10.) "Guest MC: Sally Jessy Raphael."

9.) "Smart Weapons Available."

8.) "Check Out Our 'Stifling Heat' Room!"

7.) "Free Stomach Content Testing."

6.) "Thrill to the Out-of-Control Antics of the S.R.L. Robots -- Management Not Responsible for Death of Patrons."

5.) "The World's First 'Rave On Ice.'"

4.) "Warning: We All Have to Be at Work Early."

3.) "Note: The Rats Are Part of the Entertainment."

2.) "Best Laser Show in Town: All Equipment Rented From Defense Dept."

1.) "Cyrus: The Achy Breaky Rave."

Gee, That Was Great, Pt. 1

Not long ago, a local clubowner (whose name shall remain confidential) said to me, "I couldn't take it anymore! I completely ran out of subtleties. A band asked me why I wasn't giving them any gigs at my club and I went ahead and told them the truth -- they weren't any good!"

Since the clubowner in question is a nice guy, I'm certain he let them know that they probably had a good career ahead of them in electrical engineering, just to boost their spirits. But the point of the story is this: There are a lot of bands out there, and a lot of them are, well ... rotten. While it's an unpleasant part of a clubowner's job to reject such bands before they drive away his customers, plain folks like you don't have that responsibility. When you see a really third-rate band, one that sounds like warmed-over Wang Chung, just refer to the following Clip 'n' Save list of Ways to Tell a Band They Suck Without Hurting Their Feelings:

1.) "Wow, you guys sure have nice equipment."

2.) "Hey, I really like what you guys are trying to do."

3.) "Gosh, I can't believe you guys have been together this long."

4.) "Boy, you guys must've been having an off night, huh?"

5.) "So, has anyone ever told you that you sound a lot like Wang Chung?"

Oh, and to any bands who may have already been told some or all of these things -- well, I'm sure those people were sincere.

Gee, That Was Great, Pt. 2

Now, it wouldn't be fair to the musicians of this fine town to offer the above suggestions without adding a companion piece suggesting ways that bands themselves could politely brush off bum choices when auditioning new members. There are two problems with assembling such a list: First, it's very difficult for a musician to be polite, and second, the only two useable, tactful phrases I could come up with at first were:

A.) "We'd only be holding you back."

B.) "We're glam and we need someone who fits the costumes."

However, by utilizing the musician's natural knack for frightening common folk, I did after much mental effort manage to come up with this comprehensive list of phrases to scare off problematic potential members:

1.) "Nice equipment. Did we mention that our roadie is the Samsonite Gorilla?"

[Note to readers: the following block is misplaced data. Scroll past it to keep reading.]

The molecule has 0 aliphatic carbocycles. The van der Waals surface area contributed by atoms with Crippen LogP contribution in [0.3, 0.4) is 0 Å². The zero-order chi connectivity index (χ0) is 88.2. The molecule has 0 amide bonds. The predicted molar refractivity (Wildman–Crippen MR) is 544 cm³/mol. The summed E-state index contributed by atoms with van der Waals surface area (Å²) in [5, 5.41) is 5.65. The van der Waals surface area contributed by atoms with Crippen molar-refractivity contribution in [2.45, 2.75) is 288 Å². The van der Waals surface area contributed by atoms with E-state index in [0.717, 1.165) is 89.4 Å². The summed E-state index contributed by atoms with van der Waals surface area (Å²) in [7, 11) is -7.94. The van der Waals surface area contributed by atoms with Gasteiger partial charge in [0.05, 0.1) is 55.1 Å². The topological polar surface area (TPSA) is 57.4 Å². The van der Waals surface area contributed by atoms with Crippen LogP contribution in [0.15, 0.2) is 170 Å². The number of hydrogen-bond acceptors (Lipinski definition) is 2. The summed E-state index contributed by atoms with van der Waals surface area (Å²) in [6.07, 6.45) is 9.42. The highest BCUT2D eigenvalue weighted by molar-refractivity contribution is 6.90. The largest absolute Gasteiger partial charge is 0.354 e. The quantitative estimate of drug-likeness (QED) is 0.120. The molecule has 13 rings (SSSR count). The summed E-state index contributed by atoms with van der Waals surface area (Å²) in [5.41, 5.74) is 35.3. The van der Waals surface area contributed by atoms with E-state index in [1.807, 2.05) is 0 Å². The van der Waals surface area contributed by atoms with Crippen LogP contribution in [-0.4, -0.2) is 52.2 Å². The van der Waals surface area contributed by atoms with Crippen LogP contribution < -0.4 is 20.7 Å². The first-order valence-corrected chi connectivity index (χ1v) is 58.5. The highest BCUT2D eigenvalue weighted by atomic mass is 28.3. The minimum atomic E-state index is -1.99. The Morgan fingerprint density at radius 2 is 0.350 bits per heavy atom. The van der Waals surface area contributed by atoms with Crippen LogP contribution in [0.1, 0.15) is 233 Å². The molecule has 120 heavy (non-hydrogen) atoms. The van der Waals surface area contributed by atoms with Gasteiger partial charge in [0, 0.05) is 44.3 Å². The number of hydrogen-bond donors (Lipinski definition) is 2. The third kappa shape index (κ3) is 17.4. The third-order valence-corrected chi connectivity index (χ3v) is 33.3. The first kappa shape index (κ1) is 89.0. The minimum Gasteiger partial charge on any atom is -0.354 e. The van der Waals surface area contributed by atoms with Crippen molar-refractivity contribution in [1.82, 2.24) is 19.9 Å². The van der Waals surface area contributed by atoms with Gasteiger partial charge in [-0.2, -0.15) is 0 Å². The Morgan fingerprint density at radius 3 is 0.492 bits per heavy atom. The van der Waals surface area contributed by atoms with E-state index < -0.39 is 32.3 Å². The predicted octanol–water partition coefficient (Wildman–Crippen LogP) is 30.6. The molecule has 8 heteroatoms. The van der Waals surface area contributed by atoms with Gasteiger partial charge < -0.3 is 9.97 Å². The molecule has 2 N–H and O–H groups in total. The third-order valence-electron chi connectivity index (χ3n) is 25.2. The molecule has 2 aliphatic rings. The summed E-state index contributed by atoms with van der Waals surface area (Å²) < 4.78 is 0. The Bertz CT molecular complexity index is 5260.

2.) "We can practice at your place, right?"

3.) "Are you free to tour the Deep South for the next 19 months?"

4.) "Here's a sheet with all the tattoos you'll need to get."

5.) "Know any Rush?"

6.) "That hair will have to go."

7.) "You're a Christian, aren't you?"

8.) "We can't use you until we get signed, but 'til then can we borrow your P.A.?"

9.) "When Shark gets out of prison he may want the job back."

10.) "Our main influences are Love Tractor, Hüsker Dü, and oh yeah, Wang Chung."

And Now, the List

Presented for your information: an admittedly incomplete list of some of the greatest discoveries in the history of modern music:

10.) The Battery Space in a Foot Pedal: What better place could there be to hide small quantities of contolled substances? And the battery was dead anyhow.

9.) The Color Black: Saves artsy but addle-pated fans time in choosing their wardrobe for the evening, giving opening acts more exposure.

8.) Death: Need I say more? The ultimate career boost. Also, another good excuse for wearing black.

7.) The PMRC: Still the leader in skyrocketing previously unknown, filthy mouthed bands into the national spotlight. Mentors, anyone?

6.) Plastic Liquor Bottles: Cause much less damage when your head is struck by one. Of special note is the Jim Beam Traveller, the only booze currently available that actually implies drinking and driving in its name.

5.) The Acoustic Set: Allows a band to play in clubs where they normally wouldn't have any business being, and gives them a whole extra set without having to actually learn a lick of new material.

4.) Phones That Light Up When They Ring: Perfect during rehearsals and after you've gone deaf.

3.) Schaefer Beer and Ephedrine: The breakfast of champions.

2.) Hair Weaving: Just ask Kevin DuBrow. Or Chris Gates.

1.) The Inflatable Pig.

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More Dancing About Architecture
Dancing About Architecture
Dancing About Architecture
The last installment of "Dancing About Architecture."

Ken Lieck, Jan. 3, 2003

So Long, Slug
So Long, Slug

Ken Lieck, Dec. 20, 2002


Ken Lieck, B-52's, Butthole Surfers, Michael Maye, Glenn Benavides, Brooks Coleman, Marc Savlov, Wang Chung